Our original 3000s had drive failures, sure. Then we had the days of Mirror/iX and having redundant drives. Then you get into the disk arrays; we've had both Nike and the VA arrays. Our "retired" N4000 had a 32-drive VA array, dual fiber channels, the whole nine yards. I think we replaced 4 drives over its lifetime of about 8-10 years. The current philosophies revolve around "expecting" failure, and keep on trucking, at various levels.
January 06, 2014
IBM divests Powerhouse development tools
IBM has sold off the Application Development Tool operations from its Cognos acquisition, moving the Powerhouse, Axiant and Powerhouse Web customers and products to Unicom Systems, Inc. Financial details of the transaction were not reported as part of the news, which was broken to customers in the last few days of 2013.
The new owner of Cognos software, support operations and contracts, as well as customer accounts, is a division of Unicom Global, a 32-year-old company that's led by CEO Corry Hong. According to an IBM VP of mergers and acquisitions, Hong's business enterprise holds and manages more than 30 corporate entities in operations throughout the US, Germany France, UK, Ireland, Belgium, Italy, Spain and Switzerland. Unicom says on its websites that it acquires publicly-traded companies as a regular part of its expansion.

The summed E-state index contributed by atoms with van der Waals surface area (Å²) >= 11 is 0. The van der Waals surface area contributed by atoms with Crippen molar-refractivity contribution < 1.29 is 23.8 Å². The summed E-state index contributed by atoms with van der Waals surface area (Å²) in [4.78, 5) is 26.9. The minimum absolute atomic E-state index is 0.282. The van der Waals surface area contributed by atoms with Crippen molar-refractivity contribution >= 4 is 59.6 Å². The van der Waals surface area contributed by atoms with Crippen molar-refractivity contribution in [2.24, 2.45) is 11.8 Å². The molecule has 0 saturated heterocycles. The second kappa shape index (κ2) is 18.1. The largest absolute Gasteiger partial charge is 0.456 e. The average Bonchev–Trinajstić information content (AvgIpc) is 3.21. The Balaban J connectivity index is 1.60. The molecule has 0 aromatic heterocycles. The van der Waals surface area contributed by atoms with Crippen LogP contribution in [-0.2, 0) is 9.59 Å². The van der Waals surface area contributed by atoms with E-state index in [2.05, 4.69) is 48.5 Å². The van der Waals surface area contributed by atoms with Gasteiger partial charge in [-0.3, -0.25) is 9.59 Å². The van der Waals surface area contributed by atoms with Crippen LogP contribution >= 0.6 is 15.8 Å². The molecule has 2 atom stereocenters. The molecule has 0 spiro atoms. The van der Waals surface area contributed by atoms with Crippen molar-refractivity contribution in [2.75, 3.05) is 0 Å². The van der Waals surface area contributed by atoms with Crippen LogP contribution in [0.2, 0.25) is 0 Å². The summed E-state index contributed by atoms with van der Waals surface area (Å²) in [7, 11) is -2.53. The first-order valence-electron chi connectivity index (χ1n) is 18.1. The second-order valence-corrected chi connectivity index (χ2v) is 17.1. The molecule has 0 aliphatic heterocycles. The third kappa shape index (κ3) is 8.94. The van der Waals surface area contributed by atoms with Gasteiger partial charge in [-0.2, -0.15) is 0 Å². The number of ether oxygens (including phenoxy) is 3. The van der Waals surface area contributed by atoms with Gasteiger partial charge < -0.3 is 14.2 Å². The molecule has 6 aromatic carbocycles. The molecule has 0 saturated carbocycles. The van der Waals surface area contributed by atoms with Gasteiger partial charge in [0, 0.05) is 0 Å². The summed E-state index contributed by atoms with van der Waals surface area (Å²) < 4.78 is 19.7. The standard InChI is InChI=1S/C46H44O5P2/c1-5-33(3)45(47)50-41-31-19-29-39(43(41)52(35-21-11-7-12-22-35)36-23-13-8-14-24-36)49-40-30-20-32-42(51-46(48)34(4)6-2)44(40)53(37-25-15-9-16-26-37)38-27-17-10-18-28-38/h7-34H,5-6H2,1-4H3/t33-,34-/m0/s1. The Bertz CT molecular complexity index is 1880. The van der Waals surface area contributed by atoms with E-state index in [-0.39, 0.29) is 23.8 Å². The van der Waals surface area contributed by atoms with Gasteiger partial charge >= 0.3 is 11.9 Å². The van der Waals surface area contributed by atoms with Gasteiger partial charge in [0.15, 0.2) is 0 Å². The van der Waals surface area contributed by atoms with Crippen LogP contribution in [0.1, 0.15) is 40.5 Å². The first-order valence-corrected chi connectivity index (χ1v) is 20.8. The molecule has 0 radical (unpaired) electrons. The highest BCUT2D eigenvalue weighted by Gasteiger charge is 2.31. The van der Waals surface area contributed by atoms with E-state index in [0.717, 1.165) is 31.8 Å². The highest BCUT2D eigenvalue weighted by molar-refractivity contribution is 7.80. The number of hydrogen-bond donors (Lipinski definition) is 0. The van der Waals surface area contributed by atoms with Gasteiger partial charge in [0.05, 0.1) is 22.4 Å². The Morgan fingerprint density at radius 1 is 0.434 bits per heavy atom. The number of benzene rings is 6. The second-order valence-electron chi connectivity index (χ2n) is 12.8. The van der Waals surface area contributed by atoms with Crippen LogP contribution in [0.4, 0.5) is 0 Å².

The parent company, which is a privately held concern, has strong ties to IBM's mainframe and midrange customer base. The latter is represented in Unicom's SoftLanding division, makers of program change management, automation and performance management on the i Series.
Hong said the scope of the PowerHouse tools' installed base impressed Unicom. "Application development tools play a key role in enterprise technology," he said in a release, "and PowerHouse is the most widely installed 4GL in the industry, with customers continuing to achieve substantial economies in reducing application development efforts.
“This is a strategic acquisition for [this division of] UNICOM Global. We appreciate IBM’s trust in selling us the Cognos Application Development Tools suite, and IBM’s confidence in our ability to effectuate such a complex global transaction. We will collaborate with IBM to ensure smooth transition for customers."
A letter to PowerHouse customers made a clear statement that as of Dec. 31, 2013, Unicom has full responsibility for customer support contracts as well as development plans, sales and license renewals.
That last element has been a classic point of negotiation and some contention for the PowerHouse customer. For example, one site discovered last fall that a license transfer from an A-Class to the CHARON emulator was going to cost the HP 3000 shop more than $100,000. IBM told its PowerHouse customers on the day of the sale that for any renewal quotes for Powerhouse software, "please take no action. A new quote will be issued to you by Unicom. Further instructions on how to process your renewal with [Unicom] will be provided to you shortly."Unicom is also the owner of the US Robotics product line, customers and technology, as well as a maker of products for the IBM Z Series and the i Series. The latter is the latest generation of IBM's AS/400 line, thought of as a complement to the highly-integrated structure of the HP 3000. Cognos had terminated development for the Series i version of its PowerHouse toolset and sent the product into Vintage Support in 2005. Five years later the MPE version of the product moved into the same category.